I thought I'd throw in my $0.02 worth about the conference as well. I agree with much of what Jason and others have said. Here are my thoughts in my own words. (I'm representing my own opinions here, not necessarily those of SPSS.)
The acquisition of Arbortext by PTC:
The conference gave a good opportunity to find out more about what PTC is, why they bought Arbortext, and what their plans are for the entire product line, including the Arbortext products. The upshot for us (in my office, at least) is that they seem fully invested in keeping the Arbortext line of products going, and see them as a key component of their overall strategy. They assured us that Arbortext Editor (nee Epic Editor) will continue to be developed. They also assured us that Print Composer will also continue to be available and maintained for the foreseeable future, even though it is no longer emphasized as a product in their marketing materials, an important point from my perspective.
In addition to user groups, Arbortext's support operation has been combined with PTC's existing infrastructure. This means they'll now be doing things the PTC way. It remains to be seen whether that will be a good thing or a bad thing from a customer perspective. One thing that is clear about PTC is that they are much more regimented than Arbortext was--which is pretty much what you'd expect from an engineering company. From what I've heard, the support system will be a bit more formalized as well, which will certainly have its own advantages and disadvantages compared to the less structured system we were used to with Arbortext.
Because of the combined conference, the Arbortext sessions were one of three tracks. There were not as many sessions dedicated to the Arbortext line available as there were last year, but what was available was generally of good quality. I came away with a respectable number of new ideas for improving our authoring process and documentation quality.
Again, because of the combined conference, there were fewer Arbortext-oriented third-party vendors in the exhibit hall than there were in previous years. The exhibit hall was dominated by engineering-oriented companies. Happily, PTC organized the exhibit hall so that all the Arbortext-oriented vendors were in the same general area, which made it easier to find them.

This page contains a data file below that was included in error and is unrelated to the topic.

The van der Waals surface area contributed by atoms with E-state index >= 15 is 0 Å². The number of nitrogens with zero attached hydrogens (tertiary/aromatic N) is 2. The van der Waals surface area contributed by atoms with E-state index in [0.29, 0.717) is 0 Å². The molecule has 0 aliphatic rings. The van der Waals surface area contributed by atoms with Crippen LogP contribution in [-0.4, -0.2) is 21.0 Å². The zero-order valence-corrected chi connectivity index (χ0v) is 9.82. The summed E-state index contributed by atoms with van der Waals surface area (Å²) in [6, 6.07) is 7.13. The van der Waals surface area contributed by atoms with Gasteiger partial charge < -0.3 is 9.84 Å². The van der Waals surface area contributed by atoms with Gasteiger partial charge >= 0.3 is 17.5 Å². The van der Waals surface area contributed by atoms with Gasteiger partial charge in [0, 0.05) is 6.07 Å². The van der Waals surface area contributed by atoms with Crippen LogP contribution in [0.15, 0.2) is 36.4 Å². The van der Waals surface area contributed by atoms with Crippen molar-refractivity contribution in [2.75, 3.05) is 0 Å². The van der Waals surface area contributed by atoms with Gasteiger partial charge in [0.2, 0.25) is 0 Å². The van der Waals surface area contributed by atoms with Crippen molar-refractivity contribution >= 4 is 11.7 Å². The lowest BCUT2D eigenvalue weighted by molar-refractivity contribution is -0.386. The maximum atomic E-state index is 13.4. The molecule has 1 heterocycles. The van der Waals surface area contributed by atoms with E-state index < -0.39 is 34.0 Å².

One of the few things that was actually better this year than in previous years was the vendor swag. Overall, engineering companies seem to give away cooler gizmos and tchochkes than XML software companies. 🙂 Unlike Ed, I didn't have too much trouble getting the engineering companies to cough up the goods. Maybe I was just less shy about it.
The biggest downside of the meeting for me relative to past meetings was that it was much harder to network with other Arbortext users than in the past. The conference had nearly 2,000 attendees, of which about 250 were Arbortext users. So, in past years there was about a 95% chance that any particular person you ran into at the meeting was doing the same kind of things you were doing; this year, there was about a 90% chance that that person had never heard of Arbortext or was only vaguely aware of what it was used for. That made it frustrating to try to network, and I and many of my colleagues basically focused our energies on seeking out familiar faces from previous AUGIs and strengthening those relationships more than forging new ones.
I did manage to make a few new contacts, but in previous years I definitely came home with a lot more business cards than I did this time around.
One additional annoyance that made networking more difficult was the lack of an attendee list. Since coming home, I've learned that there was at least one person at the conference that I would have sought out specifically if I'd known he was there--and in past years, I *would* have known because I would have seen his name on the attendee list. But because I didn't know, I didn't seek him out and the opportunity was lost.
The conference was not as good as previous years, particularly on the networking front. But it was still a valuable source of idea seeds, and still worth the investment I think. PTC and PTC/USER (which, as Jason pointed out, is a more or less independent organization that puts together the user group conference) seemed to be making a genuine effort to listen to the needs of Arbortext users (and they got a *lot* of feedback from the Arbortext crowd). I expect next year will be better for us, though probably still not quite to the level of pampering to which we were accustomed from previous AUGI conferences.
I agree with Ed that it was a significant step down in some ways from previous AUGI's. However, I attribute that less to this year being "bad" (which I don't think it was), than to previous years having been so outstanding that they built up very high expectations for many of us. Let's face it: previous AUGI's are a pretty tough act to follow, and I think PTC/USER did about as well as anyone could reasonably expect given the turmoil of the merger.